International Motion Art Awards: Richard Borge in IMAA 3

By David Schonauer   Thursday November 20, 2014

Those who were on hand at the annual AI-AP Big Talk symposium this month to see the winners of the third annual International Motion Art Awards also heard an interesting panel discussion about transitioning to motion work from still photography and illustration. One of the panelists was Brooklyn-based motion-design artist Richard Borge, a past IMAA winner and a winner of IMAA 3 for two separate animated pieces. Today we begin spotlighting the winners of the latest competition, starting with Borge’s 40-second piece featuring a robot-like contraption and a narrative about knowledge and nourishing the artistic mind. The story is given a haunting resonance with a score from musician Maxwell Vann. Indeed, working in a roundabout fashion, it was the music that pushed Borge into the story he finally ended up with. “The creative process was strange,” he says.



Animated Short by Richard Borge
Music by Maxwell Vann

Last summer, just after the ICON8 illustration conference in Portland, OR, Brooklyn-based illustrator Richard Borge returned to his studio and realized the deadline for the International Motion Art Awards 3 contest was nearing. So he got to work on an animated short he could enter. “I use deadlines as motivation,” admits Borge, who was also a winner of the IMAA 2 contest.

Pressed for time, Borge made use of a character he had created in an ICON8 demo workshop. “I wanted to give it some type of story and have it live beyond the demo process,” he says. The character, a rolling robot contraption that looks like it was made out of cast-off parts, falls into line with the Rube Goldberg-like machines Borge often creates in his motion and illustration work. “A lot of times my best images come from seemingly dry topics, because they force me to think more abstractly and symbolically," he says. "I always do my best work with very general, rather than specific, art direction."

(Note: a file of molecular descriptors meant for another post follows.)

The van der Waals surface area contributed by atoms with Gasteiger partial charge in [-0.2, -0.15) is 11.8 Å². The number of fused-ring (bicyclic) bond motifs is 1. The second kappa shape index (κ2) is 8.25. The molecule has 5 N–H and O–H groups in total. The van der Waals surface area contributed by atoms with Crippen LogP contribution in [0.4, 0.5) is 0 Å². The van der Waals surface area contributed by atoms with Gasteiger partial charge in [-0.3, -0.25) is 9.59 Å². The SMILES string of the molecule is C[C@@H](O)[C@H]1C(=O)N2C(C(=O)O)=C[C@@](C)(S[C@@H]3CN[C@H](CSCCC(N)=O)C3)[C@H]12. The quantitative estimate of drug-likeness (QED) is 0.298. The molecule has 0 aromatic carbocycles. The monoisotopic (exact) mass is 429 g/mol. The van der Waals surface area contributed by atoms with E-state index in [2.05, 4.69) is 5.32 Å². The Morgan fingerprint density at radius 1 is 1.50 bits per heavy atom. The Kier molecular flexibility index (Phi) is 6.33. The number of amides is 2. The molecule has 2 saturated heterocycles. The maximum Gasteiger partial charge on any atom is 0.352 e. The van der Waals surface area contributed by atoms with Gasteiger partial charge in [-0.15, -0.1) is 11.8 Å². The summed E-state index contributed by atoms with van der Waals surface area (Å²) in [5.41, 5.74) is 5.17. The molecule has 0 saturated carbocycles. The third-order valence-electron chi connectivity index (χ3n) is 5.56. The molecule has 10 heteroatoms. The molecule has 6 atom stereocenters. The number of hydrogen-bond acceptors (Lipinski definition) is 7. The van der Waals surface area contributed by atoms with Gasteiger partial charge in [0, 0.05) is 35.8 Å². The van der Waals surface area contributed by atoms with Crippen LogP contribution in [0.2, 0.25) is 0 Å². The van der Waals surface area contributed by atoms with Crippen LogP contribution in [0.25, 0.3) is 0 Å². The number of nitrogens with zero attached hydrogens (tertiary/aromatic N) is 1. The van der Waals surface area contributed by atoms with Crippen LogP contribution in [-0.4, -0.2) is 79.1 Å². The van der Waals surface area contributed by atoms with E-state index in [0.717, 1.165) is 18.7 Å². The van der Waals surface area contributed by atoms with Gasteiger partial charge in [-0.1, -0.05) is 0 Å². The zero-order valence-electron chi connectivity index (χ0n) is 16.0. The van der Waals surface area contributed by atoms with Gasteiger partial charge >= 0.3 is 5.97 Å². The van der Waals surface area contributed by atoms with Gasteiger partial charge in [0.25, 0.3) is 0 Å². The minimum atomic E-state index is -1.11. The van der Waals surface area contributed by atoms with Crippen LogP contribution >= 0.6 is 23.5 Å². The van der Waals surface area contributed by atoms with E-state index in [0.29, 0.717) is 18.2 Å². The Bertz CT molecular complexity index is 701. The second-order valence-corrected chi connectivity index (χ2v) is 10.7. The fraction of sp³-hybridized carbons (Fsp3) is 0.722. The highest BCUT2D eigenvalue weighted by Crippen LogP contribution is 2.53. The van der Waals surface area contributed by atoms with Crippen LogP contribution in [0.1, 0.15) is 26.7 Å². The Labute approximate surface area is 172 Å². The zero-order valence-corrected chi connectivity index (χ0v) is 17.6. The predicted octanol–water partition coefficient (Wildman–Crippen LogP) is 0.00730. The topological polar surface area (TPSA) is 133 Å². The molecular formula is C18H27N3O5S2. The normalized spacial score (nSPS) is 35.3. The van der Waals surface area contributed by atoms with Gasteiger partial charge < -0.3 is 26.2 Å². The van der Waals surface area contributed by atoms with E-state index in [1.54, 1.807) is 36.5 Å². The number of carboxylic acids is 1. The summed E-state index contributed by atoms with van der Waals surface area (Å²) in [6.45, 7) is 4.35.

At first, Borge simply played around with the idea of having his character use a clanking leg mechanism to kick an apple from a tree. “Initially, it was about knowledge and feeding the other artistic minds at the ICON8 workshop,” says Borge. “I developed a very short piece, about 15-seconds long.”

But, he notes, the work then took an unexpected turn. “I thought I was finished, and I reached out to Maxwell Vann, a wonderful musician in LA that I've worked with before, to see if he had any existing clips I might be able to drop into place. He suggested a track and sent it over. It was just perfect, although too long. It had a well-defined beginning, middle and end, and I didn't want to just fade out the audio after 15 seconds, so I re-thought the narrative, basically making it darker, a bit longer, and a little more open ended, conceptually." Below is a production shot:

He created the animation in After Effects and Photoshop. “For me, working in After Effects is usually the ‘production,’ rather than the post-production,” Borge says. The trees in the piece are made from old grape stems (photographed with a Canon 60D), while the main character is a combination of photos, collage, and heavy digital manipulation.













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